Ten thousand hectares of fruit in Mexico affected by hail, rain
Alvarez Laso emphasized that the low production will affect cider producers, suppliers of companies engaged in the production of juices, and small producers who won't achieve the harvest they expected next year.
Within the framework the Sixth Regional Agribusiness and Viable Projects for New Business Development Forum that is being held in the University Cultural Complex (CCU) of the Autonomous University of Puebla (BUAP), Laso also stated that more than 1,500 families in the areas of Zacatlán, Zaragoza, Teziutlán, San Salvador El Seco, Soltepec, and Mazapiltepec de Juarez had been directly affected.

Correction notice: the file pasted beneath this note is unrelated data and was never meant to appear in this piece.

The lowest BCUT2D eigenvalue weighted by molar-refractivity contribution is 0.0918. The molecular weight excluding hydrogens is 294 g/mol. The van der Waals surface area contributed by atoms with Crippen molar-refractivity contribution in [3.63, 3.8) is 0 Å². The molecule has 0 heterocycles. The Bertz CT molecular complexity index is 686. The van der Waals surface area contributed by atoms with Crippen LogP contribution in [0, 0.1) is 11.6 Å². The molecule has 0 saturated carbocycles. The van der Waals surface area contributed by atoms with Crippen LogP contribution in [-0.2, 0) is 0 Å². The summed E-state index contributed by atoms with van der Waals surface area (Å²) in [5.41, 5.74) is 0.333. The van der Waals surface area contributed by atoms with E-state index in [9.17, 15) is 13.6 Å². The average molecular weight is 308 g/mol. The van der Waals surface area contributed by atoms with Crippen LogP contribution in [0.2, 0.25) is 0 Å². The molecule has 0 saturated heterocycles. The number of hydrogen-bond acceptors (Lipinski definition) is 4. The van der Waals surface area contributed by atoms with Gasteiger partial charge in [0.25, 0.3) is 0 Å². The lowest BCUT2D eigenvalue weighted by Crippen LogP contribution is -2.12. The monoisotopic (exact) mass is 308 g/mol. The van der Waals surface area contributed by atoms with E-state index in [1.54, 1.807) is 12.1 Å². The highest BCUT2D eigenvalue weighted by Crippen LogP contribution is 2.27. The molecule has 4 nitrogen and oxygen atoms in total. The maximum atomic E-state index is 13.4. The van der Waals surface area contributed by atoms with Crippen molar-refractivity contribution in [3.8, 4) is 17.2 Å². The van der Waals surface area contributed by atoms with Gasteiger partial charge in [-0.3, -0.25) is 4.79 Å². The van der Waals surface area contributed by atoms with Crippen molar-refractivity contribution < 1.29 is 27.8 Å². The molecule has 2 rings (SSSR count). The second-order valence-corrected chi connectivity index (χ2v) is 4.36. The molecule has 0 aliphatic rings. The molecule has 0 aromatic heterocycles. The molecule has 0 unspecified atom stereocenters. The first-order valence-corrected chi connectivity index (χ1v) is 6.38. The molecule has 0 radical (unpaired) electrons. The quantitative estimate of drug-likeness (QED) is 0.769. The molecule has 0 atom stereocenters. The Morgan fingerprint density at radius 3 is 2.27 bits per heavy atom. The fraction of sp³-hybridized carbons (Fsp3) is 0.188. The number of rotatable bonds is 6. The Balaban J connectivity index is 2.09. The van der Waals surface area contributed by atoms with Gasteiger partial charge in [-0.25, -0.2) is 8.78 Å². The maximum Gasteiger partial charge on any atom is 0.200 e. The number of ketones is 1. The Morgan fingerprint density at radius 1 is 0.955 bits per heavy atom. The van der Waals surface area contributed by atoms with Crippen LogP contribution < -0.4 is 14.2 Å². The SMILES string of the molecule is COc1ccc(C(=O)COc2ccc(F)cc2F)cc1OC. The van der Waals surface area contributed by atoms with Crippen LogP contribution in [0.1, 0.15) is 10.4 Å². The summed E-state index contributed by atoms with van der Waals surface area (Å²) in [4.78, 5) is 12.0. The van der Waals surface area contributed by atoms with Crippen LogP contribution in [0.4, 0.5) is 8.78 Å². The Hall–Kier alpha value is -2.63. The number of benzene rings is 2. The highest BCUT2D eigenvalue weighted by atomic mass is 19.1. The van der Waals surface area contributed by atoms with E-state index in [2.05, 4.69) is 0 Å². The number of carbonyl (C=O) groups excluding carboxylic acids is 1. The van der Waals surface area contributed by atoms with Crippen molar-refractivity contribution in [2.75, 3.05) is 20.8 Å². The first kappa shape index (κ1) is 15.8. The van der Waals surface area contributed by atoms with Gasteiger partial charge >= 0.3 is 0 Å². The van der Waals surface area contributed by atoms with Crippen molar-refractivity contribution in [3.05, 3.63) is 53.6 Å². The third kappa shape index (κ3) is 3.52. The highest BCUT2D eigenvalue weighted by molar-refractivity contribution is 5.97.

"It's a bad agricultural year. We have not had the rain we require. The rains seem to be starting now. We had a fairly prolonged heatwave and it didn't rain when the trees needed it. We also had many hailstorms. It was an atypical year.
"We could feel there would be a problem because of the presence of El Niño, but it started late. There is still the risk that, next year, we'll have early frosts and hailstorms when the plants are producing the first buds of produce. Climate change is affecting us," said the president of Ceagro.
He stated that apple producers had signed farming agreements with the company Jumex; however, they had been unable to meet the 14,000-ton demand and had only delivered 2,000.
"The drop in production is affecting cider producers. However, there will be enough production to meet demand in this year's holidays. What will be released in the market is what was harvested during 2014, so there could be a potential shortage next year," he concluded. ■